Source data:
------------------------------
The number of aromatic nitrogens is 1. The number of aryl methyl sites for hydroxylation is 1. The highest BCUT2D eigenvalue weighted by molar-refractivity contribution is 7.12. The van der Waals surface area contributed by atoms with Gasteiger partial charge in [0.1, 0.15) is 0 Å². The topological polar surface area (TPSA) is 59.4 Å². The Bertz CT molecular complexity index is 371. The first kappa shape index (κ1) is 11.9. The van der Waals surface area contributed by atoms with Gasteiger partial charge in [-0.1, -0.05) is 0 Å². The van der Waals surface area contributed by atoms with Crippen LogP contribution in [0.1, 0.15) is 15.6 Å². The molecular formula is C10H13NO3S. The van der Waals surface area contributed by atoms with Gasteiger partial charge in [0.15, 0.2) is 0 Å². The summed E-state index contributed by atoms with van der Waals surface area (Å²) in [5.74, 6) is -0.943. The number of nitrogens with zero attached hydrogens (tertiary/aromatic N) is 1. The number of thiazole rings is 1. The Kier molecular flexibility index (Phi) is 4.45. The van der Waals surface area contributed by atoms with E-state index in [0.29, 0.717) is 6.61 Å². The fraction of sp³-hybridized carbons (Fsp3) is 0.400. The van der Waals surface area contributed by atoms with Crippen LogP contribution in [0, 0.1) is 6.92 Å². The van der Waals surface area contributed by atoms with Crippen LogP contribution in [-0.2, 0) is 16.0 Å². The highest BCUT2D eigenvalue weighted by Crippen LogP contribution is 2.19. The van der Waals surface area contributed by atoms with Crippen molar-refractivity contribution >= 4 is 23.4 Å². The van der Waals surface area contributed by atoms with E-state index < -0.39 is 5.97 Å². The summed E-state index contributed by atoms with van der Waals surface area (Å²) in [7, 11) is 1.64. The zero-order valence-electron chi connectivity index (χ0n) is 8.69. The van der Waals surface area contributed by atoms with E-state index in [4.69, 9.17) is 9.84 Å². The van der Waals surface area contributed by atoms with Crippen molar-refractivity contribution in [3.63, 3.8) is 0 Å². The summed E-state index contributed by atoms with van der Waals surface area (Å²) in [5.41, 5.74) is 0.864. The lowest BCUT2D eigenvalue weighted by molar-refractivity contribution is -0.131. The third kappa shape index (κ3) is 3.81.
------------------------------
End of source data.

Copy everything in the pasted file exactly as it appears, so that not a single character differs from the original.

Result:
The number of aromatic nitrogens is 1. The number of aryl methyl sites for hydroxylation is 1. The highest BCUT2D eigenvalue weighted by molar-refractivity contribution is 7.12. The van der Waals surface area contributed by atoms with Gasteiger partial charge in [0.1, 0.15) is 0 Å². The topological polar surface area (TPSA) is 59.4 Å². The Bertz CT molecular complexity index is 371. The first kappa shape index (κ1) is 11.9. The van der Waals surface area contributed by atoms with Gasteiger partial charge in [-0.1, -0.05) is 0 Å². The van der Waals surface area contributed by atoms with Crippen LogP contribution in [0.1, 0.15) is 15.6 Å². The molecular formula is C10H13NO3S. The van der Waals surface area contributed by atoms with Gasteiger partial charge in [0.15, 0.2) is 0 Å². The summed E-state index contributed by atoms with van der Waals surface area (Å²) in [5.74, 6) is -0.943. The number of nitrogens with zero attached hydrogens (tertiary/aromatic N) is 1. The number of thiazole rings is 1. The Kier molecular flexibility index (Phi) is 4.45. The van der Waals surface area contributed by atoms with E-state index in [0.29, 0.717) is 6.61 Å². The fraction of sp³-hybridized carbons (Fsp3) is 0.400. The van der Waals surface area contributed by atoms with Crippen LogP contribution in [0, 0.1) is 6.92 Å². The van der Waals surface area contributed by atoms with Crippen LogP contribution in [-0.2, 0) is 16.0 Å². The highest BCUT2D eigenvalue weighted by Crippen LogP contribution is 2.19. The van der Waals surface area contributed by atoms with Crippen molar-refractivity contribution >= 4 is 23.4 Å². The van der Waals surface area contributed by atoms with E-state index < -0.39 is 5.97 Å². The summed E-state index contributed by atoms with van der Waals surface area (Å²) in [7, 11) is 1.64. The zero-order valence-electron chi connectivity index (χ0n) is 8.69. The van der Waals surface area contributed by atoms with E-state index in [4.69, 9.17) is 9.84 Å². The van der Waals surface area contributed by atoms with Crippen molar-refractivity contribution in [3.63, 3.8) is 0 Å². The summed E-state index contributed by atoms with van der Waals surface area (Å²) in [5.41, 5.74) is 0.864. The lowest BCUT2D eigenvalue weighted by molar-refractivity contribution is -0.131. The third kappa shape index (κ3) is 3.81.